Originally from a Catholic town in Ireland, Leanne completed her training as a death doula last June and now lives in the US with her husband. While the term ‘doula’ might be more familiar to people, as they are known to support parents throughout pregnancy and through the process of giving birth, death doulas are there to support people as they reach the end of their lives. They’re sometimes called end-of-life guides or death midwives for that reason. Unlike nurses, they hold non-medical roles and are there to serve the dying and their families by cooperating with hospice staff, physicians, pharmacists and caregivers to take care of the dying during their transition in a way that serves them and their spiritual, legal and personal interests best.

Although psychedelics weren’t part of the course, many of her fellow death doulas tried weaving their healing potential into the conversation.

Leanne learned that when we die, DMT, short for N,N-dimethyltryptamine which is found in the South American psychoactive brew ayahuasca, is released in our brains, which could be why some people who have had near-death experiences (NDE) report having seen visuals and even their dead relatives. Leanne tells me that while people might be afraid that they are ‘going insane’, it’s important for doulas to honour their visuals as it becomes part of their dying process.

It’s worth pointing out the ancestral and spiritual connotations of DMT in ayahuasca aya meaning ‘dead person, spirit, soul, or ancestor’ and waska meaning ‘rope or vine’ in the Quechuan language. Shamans who conduct ayahuasca ceremonies and offer spiritual guidance before, during, and after, tell participants to drink the psychoactive brew, made out of hallucinogenic  Psychotria viridis plants and the rainforest’s  Banisteriopsis caapi vine. This is done to connect people to the spirit of their ancestors, which is why sometimes people walk away from the experience having communicated with their deceased loved ones or found closure over their death.

“The society that fears death fears life”

Studies  have shown that the effects of DMT mirror NDE experiences. There are strong associations between NDE scores and what is called the ‘Mystical Factor’, which is what gives people a sense of unity or continuity between the self and the world around them when they’ve taken psychedelics, also known as ‘dissolved ego-boundaries’.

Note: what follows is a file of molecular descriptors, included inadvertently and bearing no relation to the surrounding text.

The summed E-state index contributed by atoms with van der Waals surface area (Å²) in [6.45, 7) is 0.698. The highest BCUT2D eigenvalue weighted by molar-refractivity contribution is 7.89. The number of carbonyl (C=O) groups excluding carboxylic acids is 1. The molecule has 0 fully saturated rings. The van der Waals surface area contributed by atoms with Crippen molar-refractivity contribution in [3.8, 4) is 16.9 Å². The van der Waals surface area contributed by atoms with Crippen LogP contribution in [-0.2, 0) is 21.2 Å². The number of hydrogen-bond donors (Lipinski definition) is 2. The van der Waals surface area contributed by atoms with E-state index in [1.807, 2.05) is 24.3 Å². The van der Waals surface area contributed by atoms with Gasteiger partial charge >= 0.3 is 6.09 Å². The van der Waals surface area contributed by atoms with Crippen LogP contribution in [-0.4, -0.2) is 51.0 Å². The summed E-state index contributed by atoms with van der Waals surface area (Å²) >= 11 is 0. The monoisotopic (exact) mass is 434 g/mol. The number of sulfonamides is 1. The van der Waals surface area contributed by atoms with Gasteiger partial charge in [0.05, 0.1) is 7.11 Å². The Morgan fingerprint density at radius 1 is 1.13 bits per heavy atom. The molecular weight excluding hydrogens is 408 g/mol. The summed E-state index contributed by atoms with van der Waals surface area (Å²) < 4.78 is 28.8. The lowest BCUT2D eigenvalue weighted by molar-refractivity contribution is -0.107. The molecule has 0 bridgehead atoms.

We’ve recently witnessed the launch of the UK’s first  ketamine assisted therapy clinic, biotechnology company AWAKN acquiring exclusive rights to MDMA research, and a study led by psychedelic researcher Robin Carhart-Harris suggesting that we might one day be able to  replace antidepressants with psilocybin. Four years after news outlets started declaring the  beginning of a new psychedelic renaissance in the US, it seems like it has finally travelled overseas.

But while death anxiety is recognised by the fifth version of the Diagnostic and Statistical Manual of Mental Disorders  (DSM- 5)  as a potential phobia, also called  thanatophobia, we don’t usually consider the ability to extend mental health support to help us cope with death.

Last year, the American Psychiatric Association even approved a new diagnosis of  Prolonged Grief Disorder  to be added to the  DSM, recognising the death of a loved one or reaching the end of our own lives as an inevitable threat to our mental wellbeing. As public opinion on the positive effects of plant medicines and psychedelic on our lives is changing, could psychedelic therapy be extended to help us deal with death anxiety and grief? Psychonaut and death doula, Leanne, thinks so.

Close-up of magic mushrooms grown indoor

Close-up of magic mushrooms grown indoors [Unsplash: Marco Allegretti]

One person Leanne works with once ‘flatlined’ for four to six minutes, meaning he was virtually dead for that period of time. But he’s also had psychedelic experiences, and they don’t seem to be all that far away from each other, Leanne tells me.

“If we can die before we die, that’s the catalyst to living life. We don’t have to die physically in order for that to happen.”

“I believe that death in itself is such a liminal space anyway, even without psychedelics present. I think trip-sitting for people going through a really hard trip, for example, is a great preparation to sit with people as they’re dying. That’s where I think the parallels come in. And I really wish that we could maybe bring that more to the forefront of all of the training that people are doing. Can’t we transfer this into allowing people to gain the skills to sit with their loved ones, so that they can die at home, so it’s not this medical event? Because death isn’t a medical event. It’s a natural event, just like birth, that’s also medicalised, but they’re both natural.”

“If you hadn’t reminded me to breathe, I would have quite happily stayed where I was”